From Animals to Humans

Scientists are eager to apply these discoveries to develop new treatments for PTSD and other forms of disabling fear, but the studies so far are not a one-to-one match. The demonstration by Walker and his colleagues that a consolidated, long-term human memory can be disrupted is exciting, for example, but the finger-sequencing task may not involve the memory systems that are crucial to traumatic memory. A difference may well exist between how conscious declarative memories are formed and reformed and procedural forms of learning, such as the finger task. In addition, the finger-sequencing task does not result in an emotional memory that would be associated with releasing stress hormones, let alone with traumatic, intrusive features.

Researchers are now focusing on translating to humans the animal studies that used drugs to lessen the intensity of fear memories.

Some reconsolidation blockers, such as protein synthesis inhibitors, are very toxic, but other drugs can be safely used in humans. In 2004, Jacek Debiec and Joseph E. LeDoux showed that propranolol can block reactivated conditioned fear responses in rats. It was effective in disrupting reconsolidation even a few months after the rats had first learned the fear response. Recently, Melinda Miller, Margaret Altemus, and their collaborators reported an as yet unpublished human-based study that suggests propranolol may also impair reconsolidation of conditioned fear responses in people who do not have any neuropsychiatric disorder. Trials are now under way to investigate the effects of propranolol on reactivated trauma memories in people who are diagnosed with PTSD.

Another approach is to enhance the process of memory extinction, which in certain ways is the opposite of memory reconsolidation. While reconsolidation updates and strengthens learning, memory extinction reduces the strength of a memory by repeated exposure to information that conflicts with the original memory. One could also say that extinction is a form of new learning, in which an organism comes to know that a cue originally associated with a traumatic experience no longer precedes trauma. For example, if rats are continually exposed to the same tone, but it is no longer paired with a shock, the length of time they freeze in response will progressively shrink. This approach is the basis of exposure therapy, which is the type of psychotherapy that is most effective for treating PTSD and phobias. People are guided to recall their traumatic experiences, or are exposed to phobic cues such as heights, spiders, or public speaking under controlled, safe conditions so that they can learn to tolerate the cues without having explosive anxiety reactions or using defense mechanisms such as dissociation, which leads to disconnection from reality.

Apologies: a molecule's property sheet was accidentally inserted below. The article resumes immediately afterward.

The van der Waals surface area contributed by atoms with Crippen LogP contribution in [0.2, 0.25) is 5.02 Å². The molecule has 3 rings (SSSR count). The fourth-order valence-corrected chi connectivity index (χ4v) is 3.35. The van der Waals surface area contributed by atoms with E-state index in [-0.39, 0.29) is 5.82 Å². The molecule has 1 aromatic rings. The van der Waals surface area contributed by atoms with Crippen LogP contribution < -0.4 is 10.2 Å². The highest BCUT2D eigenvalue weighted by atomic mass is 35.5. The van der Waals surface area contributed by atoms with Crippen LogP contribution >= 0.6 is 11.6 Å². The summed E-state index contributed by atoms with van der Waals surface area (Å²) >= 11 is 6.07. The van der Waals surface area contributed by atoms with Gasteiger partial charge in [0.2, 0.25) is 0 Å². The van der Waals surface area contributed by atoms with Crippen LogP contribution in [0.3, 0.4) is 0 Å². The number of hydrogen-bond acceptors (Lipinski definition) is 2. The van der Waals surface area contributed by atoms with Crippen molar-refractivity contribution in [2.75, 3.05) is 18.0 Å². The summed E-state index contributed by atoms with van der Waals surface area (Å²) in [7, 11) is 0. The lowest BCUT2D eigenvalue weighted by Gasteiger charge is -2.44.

Many researchers are studying the psychological and neurobiological processes involved in memory extinction, and the possibility of using drugs to facilitate extinction, especially of traumatic memories. Michael Davis, Ph.D., and his colleagues at Emory University showed that seromycin—an antibiotic, also known as cycloserine, used to treat tuberculosis—can enhance memory extinction in animals. Seromycin activates NMDA receptors, a type of receptor for the amino acid glutamate, which is known to enhance learning. Davis and colleagues reported this year that they have extended their research to humans, demonstrating that people recover from a fear of heights more quickly if doctors give them seromycin immediately before exposure therapy sessions.

In a separate study by Stefan Hofmann, Ph.D., and his colleagues at Boston University, exposure treatment for anxiety about public speaking was enhanced by giving seromycin before each psychotherapy session.

Since both propranolol and seromycin are widely used to treat other medical disorders, one might wonder whether they alter memory when used to treat those disorders. But animal studies suggest that taking the medications repeatedly may not affect memory in the way it does when they are taken in single doses in immediate association with memory recall. Further research is needed.

Another big caveat in assuming these animal memory advances will translate smoothly to human breakthroughs is the communication barrier—we really don’t know what animals are thinking. One major problem with animal models of human mental illness is that the core features of the disorders are subjective experiences, rather than observable behaviors. In the case of fear memories, for example, researchers study freezing, startle, and approach/avoidance behaviors in animals. Although they can observe these behaviors, they have no way to access the emotional experience of the animals. When a propranolol-treated rat shows a reduction in freezing behavior in response to a tone that had been previously paired with shock, some scientists interpret that response as meaning that the rats have forgotten the memory that the tone is followed by a shock. But at this point we have no way of knowing whether the memory is actually erased, or has become inaccessible, or whether only the fear associated with the memory is reduced.